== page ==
The Ninth Circuit ruled that the Batmobile is a character protected by copyright law.

The court was asked to decide whether defendant Mark Towles infringed the copyright of DC comics when he built and sold replicas of the Batmobile as it appeared in the 1966 Batman TV show and 1989 Batman movie.

We previously wrote about the case in this blog.

“Holy copyright law, Batman!”

The court could not resist starting its opinion with “Holy copyright law, Batman!”

The judge noted that the Batmobile was first introduced in the Batman comics in 1941 as a “fictional, high-tech automobile that Batman employs as his primary mode of transportation.”

The court also noted that the Batmobile has varied in appearance over the years, but that its name and key characteristics have remained consistent.

Futuristic Weaponry

According to the court, the Batmobile possesses:

bat-like external features, ready to leap into action to assist Batman in his fight against Gotham’s most dangerous villains, and equipped with futuristic weaponry and technology that is “years ahead of anything else on wheels.”

Warner Bros., which now owns DC comics, sued Towles for building custom cars based on the Batmobile. Towles claimed that the car was not protectable because it has changed in appearance over time. A district court judge agreed with the studio in a 2013 decision.

Character Test

The court laid out a three-part test for “determining whether a character in a comic book, television program, or motion picture is entitled to copyright protection”:

  • First, the character must generally have “physical as well as conceptual qualities.”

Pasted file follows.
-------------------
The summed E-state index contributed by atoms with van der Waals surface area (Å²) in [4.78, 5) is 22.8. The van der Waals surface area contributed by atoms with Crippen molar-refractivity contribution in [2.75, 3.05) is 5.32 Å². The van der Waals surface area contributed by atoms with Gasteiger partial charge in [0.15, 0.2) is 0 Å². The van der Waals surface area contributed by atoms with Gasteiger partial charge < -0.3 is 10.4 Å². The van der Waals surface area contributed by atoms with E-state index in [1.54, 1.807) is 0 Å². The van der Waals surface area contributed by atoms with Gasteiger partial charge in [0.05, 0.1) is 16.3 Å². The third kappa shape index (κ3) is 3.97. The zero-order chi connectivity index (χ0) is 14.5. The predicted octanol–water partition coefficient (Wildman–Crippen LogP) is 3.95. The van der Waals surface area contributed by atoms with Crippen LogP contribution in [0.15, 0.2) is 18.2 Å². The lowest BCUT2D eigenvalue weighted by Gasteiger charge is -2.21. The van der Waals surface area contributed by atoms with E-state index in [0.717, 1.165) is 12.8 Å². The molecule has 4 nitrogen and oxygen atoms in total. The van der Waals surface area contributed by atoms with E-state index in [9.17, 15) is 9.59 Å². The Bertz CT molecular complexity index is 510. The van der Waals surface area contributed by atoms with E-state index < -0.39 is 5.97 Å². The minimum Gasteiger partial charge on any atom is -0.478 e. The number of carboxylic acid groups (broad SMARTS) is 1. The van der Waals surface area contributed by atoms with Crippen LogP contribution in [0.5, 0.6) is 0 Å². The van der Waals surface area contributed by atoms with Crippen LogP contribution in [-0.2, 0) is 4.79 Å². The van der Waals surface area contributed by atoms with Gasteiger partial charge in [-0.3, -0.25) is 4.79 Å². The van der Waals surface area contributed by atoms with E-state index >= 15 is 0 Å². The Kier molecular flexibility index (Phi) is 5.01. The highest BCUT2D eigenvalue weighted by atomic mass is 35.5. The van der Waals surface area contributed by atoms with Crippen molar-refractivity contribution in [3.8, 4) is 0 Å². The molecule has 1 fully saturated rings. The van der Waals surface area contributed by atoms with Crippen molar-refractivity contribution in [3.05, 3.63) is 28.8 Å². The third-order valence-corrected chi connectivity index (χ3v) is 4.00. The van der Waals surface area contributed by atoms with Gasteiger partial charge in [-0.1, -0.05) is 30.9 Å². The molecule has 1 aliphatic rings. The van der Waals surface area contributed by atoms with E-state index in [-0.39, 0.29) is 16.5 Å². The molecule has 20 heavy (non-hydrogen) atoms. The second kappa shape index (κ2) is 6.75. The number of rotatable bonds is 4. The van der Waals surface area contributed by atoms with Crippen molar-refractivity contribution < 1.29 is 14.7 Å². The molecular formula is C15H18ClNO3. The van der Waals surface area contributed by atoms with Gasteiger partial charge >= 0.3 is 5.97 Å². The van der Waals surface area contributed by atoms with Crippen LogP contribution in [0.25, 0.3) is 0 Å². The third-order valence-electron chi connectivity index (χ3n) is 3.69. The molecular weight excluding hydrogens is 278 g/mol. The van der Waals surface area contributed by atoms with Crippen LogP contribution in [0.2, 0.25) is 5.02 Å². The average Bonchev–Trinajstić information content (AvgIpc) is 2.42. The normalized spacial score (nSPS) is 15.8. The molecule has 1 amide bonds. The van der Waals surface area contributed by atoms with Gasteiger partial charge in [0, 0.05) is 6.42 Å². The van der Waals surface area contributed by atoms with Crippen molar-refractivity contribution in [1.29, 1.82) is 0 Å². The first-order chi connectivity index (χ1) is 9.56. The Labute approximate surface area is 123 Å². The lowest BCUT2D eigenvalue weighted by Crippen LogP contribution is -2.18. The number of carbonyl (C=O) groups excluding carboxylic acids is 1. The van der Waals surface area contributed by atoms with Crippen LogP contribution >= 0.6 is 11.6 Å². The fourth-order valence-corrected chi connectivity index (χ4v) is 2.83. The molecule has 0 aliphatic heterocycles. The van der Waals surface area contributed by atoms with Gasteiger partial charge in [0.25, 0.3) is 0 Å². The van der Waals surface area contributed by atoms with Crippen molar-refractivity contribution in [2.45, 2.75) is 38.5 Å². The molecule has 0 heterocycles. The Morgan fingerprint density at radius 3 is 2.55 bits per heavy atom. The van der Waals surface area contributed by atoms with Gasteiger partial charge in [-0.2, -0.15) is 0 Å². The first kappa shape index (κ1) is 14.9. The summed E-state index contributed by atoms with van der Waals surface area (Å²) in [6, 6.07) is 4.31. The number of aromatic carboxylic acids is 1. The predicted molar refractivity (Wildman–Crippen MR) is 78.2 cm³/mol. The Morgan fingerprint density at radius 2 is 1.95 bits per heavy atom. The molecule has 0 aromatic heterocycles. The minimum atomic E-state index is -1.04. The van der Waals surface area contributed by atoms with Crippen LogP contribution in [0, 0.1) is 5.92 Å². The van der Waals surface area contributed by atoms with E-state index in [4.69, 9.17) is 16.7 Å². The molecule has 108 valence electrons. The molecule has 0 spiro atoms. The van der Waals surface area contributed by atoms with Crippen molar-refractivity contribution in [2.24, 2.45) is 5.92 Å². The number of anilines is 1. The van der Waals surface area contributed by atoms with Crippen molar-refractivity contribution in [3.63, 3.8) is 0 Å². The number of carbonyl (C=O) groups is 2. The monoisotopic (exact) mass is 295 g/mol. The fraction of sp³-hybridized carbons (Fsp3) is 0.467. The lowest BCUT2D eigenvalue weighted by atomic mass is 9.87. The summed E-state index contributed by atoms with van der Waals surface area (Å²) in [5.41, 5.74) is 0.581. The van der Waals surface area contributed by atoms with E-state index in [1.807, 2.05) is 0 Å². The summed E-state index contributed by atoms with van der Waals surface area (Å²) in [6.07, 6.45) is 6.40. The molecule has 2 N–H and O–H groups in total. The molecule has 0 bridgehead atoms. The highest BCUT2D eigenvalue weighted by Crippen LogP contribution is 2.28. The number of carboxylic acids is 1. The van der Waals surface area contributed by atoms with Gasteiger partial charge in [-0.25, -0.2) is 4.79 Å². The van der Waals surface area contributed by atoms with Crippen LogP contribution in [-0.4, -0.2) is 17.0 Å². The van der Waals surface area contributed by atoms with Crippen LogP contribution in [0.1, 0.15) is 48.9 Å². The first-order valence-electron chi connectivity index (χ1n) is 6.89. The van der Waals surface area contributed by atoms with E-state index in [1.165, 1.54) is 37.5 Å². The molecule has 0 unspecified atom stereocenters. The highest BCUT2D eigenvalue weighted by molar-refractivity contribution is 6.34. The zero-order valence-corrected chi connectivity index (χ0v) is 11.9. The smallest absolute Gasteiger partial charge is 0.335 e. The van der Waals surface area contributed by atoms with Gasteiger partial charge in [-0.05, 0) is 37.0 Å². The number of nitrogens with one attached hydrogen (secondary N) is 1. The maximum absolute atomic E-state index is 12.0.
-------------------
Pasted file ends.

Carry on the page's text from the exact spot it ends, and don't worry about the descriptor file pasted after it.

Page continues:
• Second, the character must be “sufficiently delineated” to be recognizable as the same character whenever it appears. Considering the character as it has appeared in different productions, it must display consistent, identifiable character traits and attributes, although the character need not have a consistent appearance.
  • Third, the character must be “especially distinctive” and “contain some unique elements of expression.”

The case is Mark Towle v. DC Comics.


This is far from the first case in which a fictional character — or even a car — has been deemed eligible for protection under copyright law. But with this 9th Circuit decision, car collectors and customizers had better watch out. Where is my “Back to the Future” Delorean?

As Law360 notes, federal courts have protected characters since at least 1914.

Other protected characters include Superman, Mickey Mouse, James Bond, Godzilla, and “Eleanor” – the car in Gone in 60 Seconds.

The court’s new three-part test is a useful guide for cases in the Ninth Circuit, especially since these cases are so likely to emerge from Hollywood’s home circuit.

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Leech Tishman’s Intellectual Property Group is based in Pasadena, California with a team of highly-regarded legal professionals with prosecution and litigation expertise in the fields of patent, trademark, copyright, and trade secrets.

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Photo Attribution: “Batmobile1943″ by Source (WP:NFCC#4). Licensed under Fair use via Wikipedia – via Commons.

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